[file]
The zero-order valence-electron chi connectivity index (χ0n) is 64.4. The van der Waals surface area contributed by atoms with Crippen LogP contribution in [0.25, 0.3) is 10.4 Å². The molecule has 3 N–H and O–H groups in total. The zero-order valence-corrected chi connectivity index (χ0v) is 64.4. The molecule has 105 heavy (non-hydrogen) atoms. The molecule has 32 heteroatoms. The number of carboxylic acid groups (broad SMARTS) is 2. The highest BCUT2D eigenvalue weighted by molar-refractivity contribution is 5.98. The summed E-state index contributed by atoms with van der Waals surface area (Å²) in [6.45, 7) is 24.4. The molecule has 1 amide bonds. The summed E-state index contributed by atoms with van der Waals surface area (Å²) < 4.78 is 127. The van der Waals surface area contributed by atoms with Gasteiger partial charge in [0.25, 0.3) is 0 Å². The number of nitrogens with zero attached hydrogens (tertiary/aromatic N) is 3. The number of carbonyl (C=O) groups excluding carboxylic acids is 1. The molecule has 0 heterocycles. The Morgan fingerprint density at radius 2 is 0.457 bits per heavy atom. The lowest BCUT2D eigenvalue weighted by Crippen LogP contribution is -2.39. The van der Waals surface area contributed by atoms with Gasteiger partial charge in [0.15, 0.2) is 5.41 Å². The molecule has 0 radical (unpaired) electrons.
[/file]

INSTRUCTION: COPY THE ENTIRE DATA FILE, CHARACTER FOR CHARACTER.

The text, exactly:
The zero-order valence-electron chi connectivity index (χ0n) is 64.4. The van der Waals surface area contributed by atoms with Crippen LogP contribution in [0.25, 0.3) is 10.4 Å². The molecule has 3 N–H and O–H groups in total. The zero-order valence-corrected chi connectivity index (χ0v) is 64.4. The molecule has 105 heavy (non-hydrogen) atoms. The molecule has 32 heteroatoms. The number of carboxylic acid groups (broad SMARTS) is 2. The highest BCUT2D eigenvalue weighted by molar-refractivity contribution is 5.98. The summed E-state index contributed by atoms with van der Waals surface area (Å²) in [6.45, 7) is 24.4. The molecule has 1 amide bonds. The summed E-state index contributed by atoms with van der Waals surface area (Å²) < 4.78 is 127. The van der Waals surface area contributed by atoms with Gasteiger partial charge in [0.25, 0.3) is 0 Å². The number of nitrogens with zero attached hydrogens (tertiary/aromatic N) is 3. The number of carbonyl (C=O) groups excluding carboxylic acids is 1. The molecule has 0 heterocycles. The Morgan fingerprint density at radius 2 is 0.457 bits per heavy atom. The lowest BCUT2D eigenvalue weighted by Crippen LogP contribution is -2.39. The van der Waals surface area contributed by atoms with Gasteiger partial charge in [0.15, 0.2) is 5.41 Å². The molecule has 0 radical (unpaired) electrons.